Two Awards, One Destination: Doha
The National Museum of Qatar is the only cultural destination in the world to have won two prestigious LCD Berlin Awards: The New Culture Destinations of the Year award in the ‘Middle East / and Africa’ category and the Leading Culture Destinations of the Year award for Best Museum Shop.
Designed by Pritzker Prize-winning architect Jean Nouvel, the National Museum of Qatar tells the story of the country’s heritage and culture through commissioned films and artworks, storytelling, artifacts, and music, combining wide-ranging scholarship with the voices of the people of Qatar. The National Museum is organized as a thematic and chronological sequence of galleries, which take the visitor on a 1.5-km (9-mile) journey through immersive, multisensory experiences. The new building is based on the form of the desert rose, composed of large interlocking disks of different diameters and curvatures that surround the restored historic Palace of Sheikh Abdullah bin Jassim Al Thani (1880-1957), son of the founder of modern Qatar.
SCALE had interviewed the French architect, during the launch of the Museum when he took us around the museum and said, “The desert rose is surprisingly complex and poetic. Taking the desert rose as a starting point turned out to be a very progressive, not to say utopian, idea. I say ‘utopian’ because, to construct a building 350 meters long, with its great big inward-curving disks, and its intersections and cantilevered elements – all the things that conjure up a desert rose – we had to meet enormous technical challenges.”
At one of the discussions later when a journalist asked Nouvel on the construction techniques involved, he replied, “Let that be a mystery,” echoing his love for mystery in architecture.
Nouvel says, “You have spaces that don’t exist anywhere else in the world since it’s the interlocking of all these disks that form the building, inside and out. The result is a construction made of geometric spaces.”
“I owe my love of things that aren’t quite vertical to one of my teachers and mentors, Claude Parent, with whom I worked a great deal. A number of floors are on an incline. You walk under them, you walk up, and you become aware that there are hardly any vertical lines anywhere. Looking more closely, you can find a few elements that appear to be vertical but, in reality, are not. You only get the impression they are because that’s the natural scheme of things,” he says.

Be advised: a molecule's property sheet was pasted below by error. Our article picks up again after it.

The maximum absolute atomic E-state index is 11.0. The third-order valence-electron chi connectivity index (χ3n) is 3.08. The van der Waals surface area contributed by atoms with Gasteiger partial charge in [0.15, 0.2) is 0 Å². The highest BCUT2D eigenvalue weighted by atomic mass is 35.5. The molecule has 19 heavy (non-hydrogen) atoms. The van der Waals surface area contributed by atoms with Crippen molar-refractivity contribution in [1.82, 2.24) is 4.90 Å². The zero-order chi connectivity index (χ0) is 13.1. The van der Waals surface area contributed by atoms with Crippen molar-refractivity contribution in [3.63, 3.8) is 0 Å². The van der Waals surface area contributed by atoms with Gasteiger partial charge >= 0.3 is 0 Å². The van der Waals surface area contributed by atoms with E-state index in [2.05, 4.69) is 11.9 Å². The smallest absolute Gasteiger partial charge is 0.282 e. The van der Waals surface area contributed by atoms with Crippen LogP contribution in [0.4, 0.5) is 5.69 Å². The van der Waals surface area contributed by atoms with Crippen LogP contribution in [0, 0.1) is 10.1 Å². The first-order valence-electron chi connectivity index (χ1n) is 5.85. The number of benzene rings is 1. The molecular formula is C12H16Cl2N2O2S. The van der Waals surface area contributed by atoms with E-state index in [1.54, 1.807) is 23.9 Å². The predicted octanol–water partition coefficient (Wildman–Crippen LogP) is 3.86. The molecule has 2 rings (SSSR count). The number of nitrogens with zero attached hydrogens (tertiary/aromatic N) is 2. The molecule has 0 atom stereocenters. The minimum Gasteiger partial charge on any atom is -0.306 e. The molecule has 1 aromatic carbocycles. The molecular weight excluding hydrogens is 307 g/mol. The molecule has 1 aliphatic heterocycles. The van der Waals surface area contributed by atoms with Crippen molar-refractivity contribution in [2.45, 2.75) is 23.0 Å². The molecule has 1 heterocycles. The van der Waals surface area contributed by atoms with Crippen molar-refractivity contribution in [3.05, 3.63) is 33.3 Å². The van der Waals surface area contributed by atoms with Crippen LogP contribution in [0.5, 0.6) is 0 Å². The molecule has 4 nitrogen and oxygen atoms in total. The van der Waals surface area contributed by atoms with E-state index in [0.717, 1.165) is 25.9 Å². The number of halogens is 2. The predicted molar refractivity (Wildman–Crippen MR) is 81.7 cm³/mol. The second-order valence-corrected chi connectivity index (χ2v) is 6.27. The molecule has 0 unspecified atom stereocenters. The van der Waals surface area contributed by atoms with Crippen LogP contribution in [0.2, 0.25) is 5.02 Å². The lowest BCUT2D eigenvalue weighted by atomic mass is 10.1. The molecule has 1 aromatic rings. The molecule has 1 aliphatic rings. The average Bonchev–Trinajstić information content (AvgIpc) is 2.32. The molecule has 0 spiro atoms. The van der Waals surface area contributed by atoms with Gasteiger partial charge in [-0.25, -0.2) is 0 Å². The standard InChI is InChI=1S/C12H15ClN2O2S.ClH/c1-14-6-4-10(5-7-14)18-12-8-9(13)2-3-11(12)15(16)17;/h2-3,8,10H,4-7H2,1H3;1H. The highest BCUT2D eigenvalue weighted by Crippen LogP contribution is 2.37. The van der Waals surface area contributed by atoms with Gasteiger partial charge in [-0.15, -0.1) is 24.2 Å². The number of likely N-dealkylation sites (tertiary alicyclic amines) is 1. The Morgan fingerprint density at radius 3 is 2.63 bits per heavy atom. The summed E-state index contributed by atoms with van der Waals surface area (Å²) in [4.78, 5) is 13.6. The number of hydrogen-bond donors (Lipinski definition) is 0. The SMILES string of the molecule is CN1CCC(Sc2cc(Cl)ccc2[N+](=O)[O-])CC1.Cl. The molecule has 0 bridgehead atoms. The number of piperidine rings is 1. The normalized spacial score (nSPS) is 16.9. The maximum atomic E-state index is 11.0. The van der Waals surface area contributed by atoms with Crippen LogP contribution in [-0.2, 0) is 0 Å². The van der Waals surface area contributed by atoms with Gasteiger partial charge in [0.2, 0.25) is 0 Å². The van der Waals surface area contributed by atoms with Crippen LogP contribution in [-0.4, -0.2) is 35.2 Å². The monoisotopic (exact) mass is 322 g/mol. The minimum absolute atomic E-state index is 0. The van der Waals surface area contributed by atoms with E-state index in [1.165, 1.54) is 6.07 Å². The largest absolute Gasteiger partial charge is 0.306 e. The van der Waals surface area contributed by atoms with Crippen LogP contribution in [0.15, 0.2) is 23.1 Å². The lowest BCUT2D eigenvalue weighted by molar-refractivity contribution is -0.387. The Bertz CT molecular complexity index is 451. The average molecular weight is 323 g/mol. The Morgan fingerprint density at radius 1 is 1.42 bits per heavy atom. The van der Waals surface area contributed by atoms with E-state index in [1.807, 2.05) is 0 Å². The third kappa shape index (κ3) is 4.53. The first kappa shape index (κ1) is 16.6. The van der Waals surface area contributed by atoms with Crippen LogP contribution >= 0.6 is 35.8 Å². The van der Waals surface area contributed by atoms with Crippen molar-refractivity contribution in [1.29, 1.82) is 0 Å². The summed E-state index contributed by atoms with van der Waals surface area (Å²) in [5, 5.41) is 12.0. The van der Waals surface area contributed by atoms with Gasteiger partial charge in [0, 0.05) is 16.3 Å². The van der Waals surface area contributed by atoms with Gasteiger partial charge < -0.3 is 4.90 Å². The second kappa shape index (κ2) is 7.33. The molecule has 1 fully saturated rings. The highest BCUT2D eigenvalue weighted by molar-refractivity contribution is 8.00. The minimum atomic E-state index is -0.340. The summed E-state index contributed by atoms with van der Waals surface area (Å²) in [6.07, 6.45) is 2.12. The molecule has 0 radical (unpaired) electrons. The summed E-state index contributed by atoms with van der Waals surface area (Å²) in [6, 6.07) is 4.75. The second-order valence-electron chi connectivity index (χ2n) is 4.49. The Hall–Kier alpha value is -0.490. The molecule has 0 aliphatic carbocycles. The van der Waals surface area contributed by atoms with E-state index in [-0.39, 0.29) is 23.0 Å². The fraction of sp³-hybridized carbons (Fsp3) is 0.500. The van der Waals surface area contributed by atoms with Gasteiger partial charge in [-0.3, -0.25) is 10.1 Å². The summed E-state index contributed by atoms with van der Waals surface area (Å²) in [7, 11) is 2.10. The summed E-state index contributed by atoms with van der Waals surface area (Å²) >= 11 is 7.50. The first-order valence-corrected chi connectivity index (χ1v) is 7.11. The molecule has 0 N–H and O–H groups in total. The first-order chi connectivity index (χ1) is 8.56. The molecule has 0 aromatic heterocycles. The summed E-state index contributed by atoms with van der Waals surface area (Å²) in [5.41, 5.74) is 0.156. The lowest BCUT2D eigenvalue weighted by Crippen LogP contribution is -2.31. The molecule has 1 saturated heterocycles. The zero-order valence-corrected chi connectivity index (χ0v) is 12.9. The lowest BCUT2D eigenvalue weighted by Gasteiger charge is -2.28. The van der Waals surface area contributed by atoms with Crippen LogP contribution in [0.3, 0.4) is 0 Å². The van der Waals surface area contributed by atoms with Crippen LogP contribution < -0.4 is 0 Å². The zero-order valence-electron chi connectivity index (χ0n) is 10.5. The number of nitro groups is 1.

“The idea of the building for me is not to see it, but to experience it as the wind blowing, the sunlight falling on you, the sound, the scent, the experience of the building rather than the look or the shape of the building.”
The organic design and extraordinary craftsmanship of Nouvel’s architecture echo that of the museum shop where Japanese architect Koichi Takada communicates his vision of bringing nature back into architecture through a magnificent design of honey-hued timber curves inspired by Qatar’s Dahl Al Misfir (Cave of Light). 40,000 individual pieces of wood were assembled by hand, like a puzzle, by the Italian master carpenter, Claudio Devoto, and his team of artisans. The gift shop at the National Museum of Qatar offers a large collection of well-designed, exclusive gifts, many of which draw their inspiration from the history,
Now in their sixth edition, the LCD Awards highlight the world’s best established and emerging cultural destinations, recognizing their exceptional contribution to cultural life. The New Culture Destinations of the Year awards highlight the significant role of culture in changing the perception of towns and cities and influencing their future development, while the Leading Culture Destinations of the Year awards highlight the experiential shift of cultural destinations into social hubs where visitors can explore, dine, shop, work – and even sleep.
“We researched a lot to arrive at this structure within the Museum, “says Takada, when he was at the launch of the museum, “I love nature, and we look at nature to inspire. I don’t like buildings. I don’t like cities, there is too much concrete, glass, and steel. Whenever we look for inspiration, we go back to nature and bring it back within buildings and in this case, we bought nature into the Museum.”
“My architecture philosophy is not to look at the building itself, but making the building disappear. The idea of the building for me is not to see it, but to experience it as the wind blowing, the sunlight falling on you, the sound, the scent, the experience of the building rather than the look or the shape of the building. We also want to make it very culturally and site-specific and this was a wonderful opportunity to make this process real,” he says.
The winners of the LCD Berlin Awards 2020 were selected by a distinguished international jury comprised of Matthew Anderson, European culture editor for The New York Times; Helena Egan, tourism and place-making specialist; Dr. Martin Heller, cultural advocate, and arts patron; Oliver Jahn, editor-in-chief, AD Architectural Digest; Meryanne Loum-Martin, founder of AFRƎEculture.org; Dr. Thierry Morel, director, curator-at-large and board member of the Hermitage Foundation; artist Ahmet Ogut; and Salma Tuqan, deputy director of the Delfina Foundation. The winners of the LCD Berlin Awards were announced at an awards ceremony in Berlin on 4 March during LCD Berlin (4-5 March). For more information about the Leading Culture Destinations Awards for 2020, please visit LCDBerlin.com.